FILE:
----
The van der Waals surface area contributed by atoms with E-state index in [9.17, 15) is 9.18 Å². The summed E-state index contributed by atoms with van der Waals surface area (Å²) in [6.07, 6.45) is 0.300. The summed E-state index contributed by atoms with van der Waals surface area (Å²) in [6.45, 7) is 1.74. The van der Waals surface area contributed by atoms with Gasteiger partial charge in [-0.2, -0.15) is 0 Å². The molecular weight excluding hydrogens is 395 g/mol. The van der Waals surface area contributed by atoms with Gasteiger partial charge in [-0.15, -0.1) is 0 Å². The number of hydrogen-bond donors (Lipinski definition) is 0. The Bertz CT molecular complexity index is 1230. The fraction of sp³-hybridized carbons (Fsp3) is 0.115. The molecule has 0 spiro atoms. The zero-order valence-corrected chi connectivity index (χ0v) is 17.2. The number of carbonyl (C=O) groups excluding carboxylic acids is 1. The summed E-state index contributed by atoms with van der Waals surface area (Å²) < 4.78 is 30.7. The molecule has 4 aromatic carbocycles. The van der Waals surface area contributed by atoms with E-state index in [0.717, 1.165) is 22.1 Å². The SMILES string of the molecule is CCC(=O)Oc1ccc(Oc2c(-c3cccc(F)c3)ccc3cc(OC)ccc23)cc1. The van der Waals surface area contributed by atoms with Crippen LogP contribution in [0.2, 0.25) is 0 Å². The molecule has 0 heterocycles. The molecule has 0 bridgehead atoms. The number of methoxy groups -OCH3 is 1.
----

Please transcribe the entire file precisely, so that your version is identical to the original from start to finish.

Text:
The van der Waals surface area contributed by atoms with E-state index in [9.17, 15) is 9.18 Å². The summed E-state index contributed by atoms with van der Waals surface area (Å²) in [6.07, 6.45) is 0.300. The summed E-state index contributed by atoms with van der Waals surface area (Å²) in [6.45, 7) is 1.74. The van der Waals surface area contributed by atoms with Gasteiger partial charge in [-0.2, -0.15) is 0 Å². The molecular weight excluding hydrogens is 395 g/mol. The van der Waals surface area contributed by atoms with Gasteiger partial charge in [-0.15, -0.1) is 0 Å². The number of hydrogen-bond donors (Lipinski definition) is 0. The Bertz CT molecular complexity index is 1230. The fraction of sp³-hybridized carbons (Fsp3) is 0.115. The molecule has 0 spiro atoms. The zero-order valence-corrected chi connectivity index (χ0v) is 17.2. The number of carbonyl (C=O) groups excluding carboxylic acids is 1. The summed E-state index contributed by atoms with van der Waals surface area (Å²) < 4.78 is 30.7. The molecule has 4 aromatic carbocycles. The van der Waals surface area contributed by atoms with E-state index in [0.717, 1.165) is 22.1 Å². The SMILES string of the molecule is CCC(=O)Oc1ccc(Oc2c(-c3cccc(F)c3)ccc3cc(OC)ccc23)cc1. The van der Waals surface area contributed by atoms with Crippen LogP contribution in [0.2, 0.25) is 0 Å². The molecule has 0 heterocycles. The molecule has 0 bridgehead atoms. The number of methoxy groups -OCH3 is 1.